Swine Flu Virus Update--Where We Stand and How We Got Here

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Swine Flu Virus Update--Where We Stand and How We Got Here

by Lynn Shapiro, Writer | May 06, 2009
The Swine Flu Virus
During the last week, virologists have been sequencing and analyzing swine flu cells, and have decided that for the time being, the new strain of flu--called H1N1--is not as virulent as was originally feared, even though it continues to spread throughout the world.

We're not out of the woods yet, though, officials say. Sweden and Poland say citizens there have been infected. Sweden says a woman in her 50s who visited Chicago had tested positive for the virus, Reuters reported on Wednesday.

As of Wednesday afternoon, there have been 1,516 officially reported cases in 22 countries, the World Health Organization says, with 642 confirmed cases in the U.S.

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Meanwhile, the virus has spread to Britain, Spain, Italy and Germany. If it continues to spread throughout Europe, it could be labeled a pandemic. (A pandemic simply means the virus has spread around the world. It doesn't mean it will kill people en mass, experts say.)

"Those numbers will go up, we anticipate, and unfortunately there are likely to be more hospitalizations and more deaths," said Health and Human Services Secretary Kathleen Sebelius.

WHO officials will meet next week to decide whether vaccine makers should switch from seasonal to pandemic flu production. Currently, CDC is telling manufacturers to continue making traditional flu vaccines.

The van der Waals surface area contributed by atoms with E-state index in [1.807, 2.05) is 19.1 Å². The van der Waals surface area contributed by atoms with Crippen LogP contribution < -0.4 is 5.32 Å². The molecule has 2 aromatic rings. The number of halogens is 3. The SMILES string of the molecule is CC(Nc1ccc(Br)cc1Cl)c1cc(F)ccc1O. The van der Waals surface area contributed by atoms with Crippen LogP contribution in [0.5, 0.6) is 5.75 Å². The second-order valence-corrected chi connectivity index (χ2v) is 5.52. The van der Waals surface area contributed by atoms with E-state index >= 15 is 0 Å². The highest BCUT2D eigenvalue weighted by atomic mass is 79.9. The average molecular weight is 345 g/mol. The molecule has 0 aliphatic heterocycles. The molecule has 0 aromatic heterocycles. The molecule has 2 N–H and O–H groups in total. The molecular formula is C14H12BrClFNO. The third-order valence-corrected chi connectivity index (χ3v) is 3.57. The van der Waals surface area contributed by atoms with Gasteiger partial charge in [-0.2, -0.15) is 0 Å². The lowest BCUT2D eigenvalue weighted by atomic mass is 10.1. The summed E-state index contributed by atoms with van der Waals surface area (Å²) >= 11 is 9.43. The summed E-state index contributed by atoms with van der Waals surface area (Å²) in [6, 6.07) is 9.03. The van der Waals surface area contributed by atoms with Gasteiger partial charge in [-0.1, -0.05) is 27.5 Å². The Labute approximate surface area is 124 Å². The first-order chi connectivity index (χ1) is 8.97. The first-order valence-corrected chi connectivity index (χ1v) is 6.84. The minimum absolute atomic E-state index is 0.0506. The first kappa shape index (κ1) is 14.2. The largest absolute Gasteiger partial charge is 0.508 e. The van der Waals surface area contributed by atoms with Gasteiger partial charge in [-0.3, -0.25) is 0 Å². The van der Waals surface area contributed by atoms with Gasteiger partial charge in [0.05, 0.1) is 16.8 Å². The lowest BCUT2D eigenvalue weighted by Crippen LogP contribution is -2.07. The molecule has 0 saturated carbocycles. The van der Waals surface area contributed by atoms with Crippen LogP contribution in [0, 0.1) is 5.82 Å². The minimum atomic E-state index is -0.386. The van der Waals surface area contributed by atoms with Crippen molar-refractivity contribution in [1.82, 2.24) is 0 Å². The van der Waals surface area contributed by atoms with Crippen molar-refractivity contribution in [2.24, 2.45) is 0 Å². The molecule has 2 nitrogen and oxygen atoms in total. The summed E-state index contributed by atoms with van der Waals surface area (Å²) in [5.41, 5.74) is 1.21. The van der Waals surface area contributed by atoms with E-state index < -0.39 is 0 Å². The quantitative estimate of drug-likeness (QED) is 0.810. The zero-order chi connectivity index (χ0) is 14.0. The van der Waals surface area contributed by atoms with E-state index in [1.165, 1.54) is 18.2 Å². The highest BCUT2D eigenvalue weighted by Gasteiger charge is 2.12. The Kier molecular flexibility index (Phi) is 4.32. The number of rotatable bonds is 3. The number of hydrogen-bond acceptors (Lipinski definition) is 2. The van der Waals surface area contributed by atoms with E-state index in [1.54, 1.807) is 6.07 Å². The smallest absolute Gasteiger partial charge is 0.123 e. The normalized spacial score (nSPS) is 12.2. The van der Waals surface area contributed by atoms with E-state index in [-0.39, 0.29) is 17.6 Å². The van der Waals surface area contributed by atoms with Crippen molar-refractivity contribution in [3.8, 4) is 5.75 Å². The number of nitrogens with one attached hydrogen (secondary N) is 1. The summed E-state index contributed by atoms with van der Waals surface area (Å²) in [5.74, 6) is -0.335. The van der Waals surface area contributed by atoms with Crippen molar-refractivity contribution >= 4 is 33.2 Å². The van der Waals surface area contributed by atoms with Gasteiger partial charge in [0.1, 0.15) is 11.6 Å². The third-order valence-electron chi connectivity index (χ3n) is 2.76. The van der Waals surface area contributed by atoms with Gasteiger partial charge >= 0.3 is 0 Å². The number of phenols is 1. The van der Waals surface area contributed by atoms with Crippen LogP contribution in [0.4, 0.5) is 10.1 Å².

Meanwhile, in Mexico City, security guards at a tower checked office workers with a heat scanner to make sure they didn't have fever when they returned to work, Reuters reports.

The Mexican government last week ordered most businesses to close to rapidly contain the virus and now says it appears to be ebbing. Officials around the world have congratulated Mexico for its swift response to the outbreak.

On Alert but Business as Usual

While preparing for a pandemic, CDC now says that even when a student is infected with the H1N1, schools should remain open. And the agency was certainly not in agreement with Vice President Joe Biden's advice last week that people should steer clear of airplanes. (Biden's remarks were quickly corrected.)

Most reassuring is the fact that people who are getting H1N1 are contracting mild cases and are responding to flu-fighters, Roche's Tamifu and GSK's Relenza. What's more, officials speculate that this year's flu vaccine might be conferring protection on people who would have otherwise been harder hit.

But the virus could thrive during a tropical summer and return in a more virulent incarnation during the winter, experts say.

Origins of the Virus: Wisconsin?

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